The removal of natural variation isn’t happenstance. It’s purposeful. It’s for profit and control. It’s pure Ego-generated destruction of Nature. You know, that Nature referred to in the Declaration of Independence, whose laws should not be violated? The reason for seed banks around the world is to ensure biodiversity, because the mega-corporation products, “[e]ngineered genes [that] don’t play by the rules that have organized life…” (104), would doom life if left to their bottom line profit thinking. The seed banks seek to preserve the laws of Nature — biodiversity.

Do you doubt that the agricultural corporations operate solely based on profit? Are you aware that the leading corporation engineered a “‘terminator technology,’ which causes plants to kill their own embryos so no viable seeds will survive for a farmer to replant in the next generation” (105)? Why would that be? Hmmm? Ego-energy, pure and unvarnished. It’s the reason most other nations have banned “engineered foods or seeds from the United States” (105).

I see the workings of Ego and Heart in very direct conflict here. Kingsolver makes the point that while religion should not be taught in the public school classroom in a way that subverts or obscures true science, scientists, once trained, should hold nature and natural processes as sacred. Upon holding in her hand one of the terminator seeds, she says, “I glimpsed the malevolence that can lie in the heart of a profiteering enterprise” (108). I would say lie in the Ego of such people who run these corporations.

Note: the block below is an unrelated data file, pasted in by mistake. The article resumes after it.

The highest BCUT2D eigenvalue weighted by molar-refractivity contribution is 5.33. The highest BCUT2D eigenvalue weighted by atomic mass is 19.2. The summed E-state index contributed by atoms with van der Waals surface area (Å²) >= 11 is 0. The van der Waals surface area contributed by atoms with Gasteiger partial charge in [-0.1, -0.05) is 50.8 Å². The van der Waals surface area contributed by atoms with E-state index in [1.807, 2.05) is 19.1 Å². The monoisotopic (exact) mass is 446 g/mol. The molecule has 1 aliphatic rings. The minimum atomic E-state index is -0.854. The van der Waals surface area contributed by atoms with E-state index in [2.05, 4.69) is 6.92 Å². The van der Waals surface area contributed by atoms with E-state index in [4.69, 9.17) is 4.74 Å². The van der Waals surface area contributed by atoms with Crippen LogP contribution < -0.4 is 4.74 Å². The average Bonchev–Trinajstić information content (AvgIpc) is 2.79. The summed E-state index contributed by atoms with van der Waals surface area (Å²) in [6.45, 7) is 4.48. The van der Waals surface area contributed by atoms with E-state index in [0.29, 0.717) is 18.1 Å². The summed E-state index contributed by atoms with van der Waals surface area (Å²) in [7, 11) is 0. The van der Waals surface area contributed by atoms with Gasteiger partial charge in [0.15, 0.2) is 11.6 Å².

I will end with a Heart sentiment Barbara Kingsolver expresses so eloquently: “I’m a scientist who thinks it wise to enter the doors of creation not with a lion tamer’s whip and chair, but with the reverence humankind has traditionally summoned for entering places of worship…a sacred grove, as ancient as time” (108). That is Heart-energy, my friends, energy that values the essence of some spiritual connection and principle operating in all of life, in every molecule, every atom.

The difference between the two is this: Those choosing to live via Ego play at being God, believe that the ends justify the means, think short term and disregard destruction. Those living Heart, though, realize they are a little part of God, Spirit, and everything else here is, too, and we know we draw the line at destruction for the sake of control, manipulation, wealth, and power.

Blessings as you consider sacred things!

(All quotes: Kingsolver, Barbara. Small wonder. New York: HarperCollins Publishers, 2002. Print.)